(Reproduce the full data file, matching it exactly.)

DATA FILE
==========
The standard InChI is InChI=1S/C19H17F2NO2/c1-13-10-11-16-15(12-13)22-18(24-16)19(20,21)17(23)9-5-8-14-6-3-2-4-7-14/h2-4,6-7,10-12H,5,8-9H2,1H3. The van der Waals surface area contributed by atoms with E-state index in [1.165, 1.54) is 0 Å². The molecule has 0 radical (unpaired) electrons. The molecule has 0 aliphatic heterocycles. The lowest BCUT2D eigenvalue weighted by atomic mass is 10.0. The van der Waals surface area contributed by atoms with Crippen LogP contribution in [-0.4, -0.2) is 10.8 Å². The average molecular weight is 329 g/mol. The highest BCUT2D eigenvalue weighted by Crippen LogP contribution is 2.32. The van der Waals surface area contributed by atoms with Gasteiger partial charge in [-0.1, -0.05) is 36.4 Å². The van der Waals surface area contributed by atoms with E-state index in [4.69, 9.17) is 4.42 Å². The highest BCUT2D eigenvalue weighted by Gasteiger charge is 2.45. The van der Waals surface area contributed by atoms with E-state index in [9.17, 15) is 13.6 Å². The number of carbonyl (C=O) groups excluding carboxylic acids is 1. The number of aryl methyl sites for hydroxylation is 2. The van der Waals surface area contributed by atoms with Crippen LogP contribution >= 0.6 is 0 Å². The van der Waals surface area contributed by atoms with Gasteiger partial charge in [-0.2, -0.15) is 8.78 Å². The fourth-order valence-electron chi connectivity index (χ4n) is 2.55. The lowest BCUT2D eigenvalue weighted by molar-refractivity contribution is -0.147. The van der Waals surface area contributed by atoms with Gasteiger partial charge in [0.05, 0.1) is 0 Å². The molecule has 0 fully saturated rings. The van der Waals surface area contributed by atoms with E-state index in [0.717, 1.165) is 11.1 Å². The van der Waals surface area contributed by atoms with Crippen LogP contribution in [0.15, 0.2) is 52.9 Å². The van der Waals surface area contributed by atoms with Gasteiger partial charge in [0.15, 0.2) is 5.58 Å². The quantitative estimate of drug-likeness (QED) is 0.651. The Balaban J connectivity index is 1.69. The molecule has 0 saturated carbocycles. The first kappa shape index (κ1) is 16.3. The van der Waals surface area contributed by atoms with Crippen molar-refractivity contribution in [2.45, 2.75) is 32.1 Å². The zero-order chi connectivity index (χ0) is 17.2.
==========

The standard InChI is InChI=1S/C19H17F2NO2/c1-13-10-11-16-15(12-13)22-18(24-16)19(20,21)17(23)9-5-8-14-6-3-2-4-7-14/h2-4,6-7,10-12H,5,8-9H2,1H3. The van der Waals surface area contributed by atoms with E-state index in [1.165, 1.54) is 0 Å². The molecule has 0 radical (unpaired) electrons. The molecule has 0 aliphatic heterocycles. The lowest BCUT2D eigenvalue weighted by atomic mass is 10.0. The van der Waals surface area contributed by atoms with Crippen LogP contribution in [-0.4, -0.2) is 10.8 Å². The average molecular weight is 329 g/mol. The highest BCUT2D eigenvalue weighted by Crippen LogP contribution is 2.32. The van der Waals surface area contributed by atoms with Gasteiger partial charge in [-0.1, -0.05) is 36.4 Å². The van der Waals surface area contributed by atoms with E-state index in [4.69, 9.17) is 4.42 Å². The highest BCUT2D eigenvalue weighted by Gasteiger charge is 2.45. The van der Waals surface area contributed by atoms with E-state index in [9.17, 15) is 13.6 Å². The number of carbonyl (C=O) groups excluding carboxylic acids is 1. The number of aryl methyl sites for hydroxylation is 2. The van der Waals surface area contributed by atoms with Crippen LogP contribution >= 0.6 is 0 Å². The van der Waals surface area contributed by atoms with Gasteiger partial charge in [-0.2, -0.15) is 8.78 Å². The fourth-order valence-electron chi connectivity index (χ4n) is 2.55. The lowest BCUT2D eigenvalue weighted by molar-refractivity contribution is -0.147. The van der Waals surface area contributed by atoms with Gasteiger partial charge in [0.05, 0.1) is 0 Å². The molecule has 0 fully saturated rings. The van der Waals surface area contributed by atoms with E-state index in [0.717, 1.165) is 11.1 Å². The van der Waals surface area contributed by atoms with Crippen LogP contribution in [0.15, 0.2) is 52.9 Å². The van der Waals surface area contributed by atoms with Gasteiger partial charge in [0.15, 0.2) is 5.58 Å². The quantitative estimate of drug-likeness (QED) is 0.651. The Balaban J connectivity index is 1.69. The molecule has 0 saturated carbocycles. The first kappa shape index (κ1) is 16.3. The van der Waals surface area contributed by atoms with Crippen molar-refractivity contribution in [2.45, 2.75) is 32.1 Å². The zero-order chi connectivity index (χ0) is 17.2.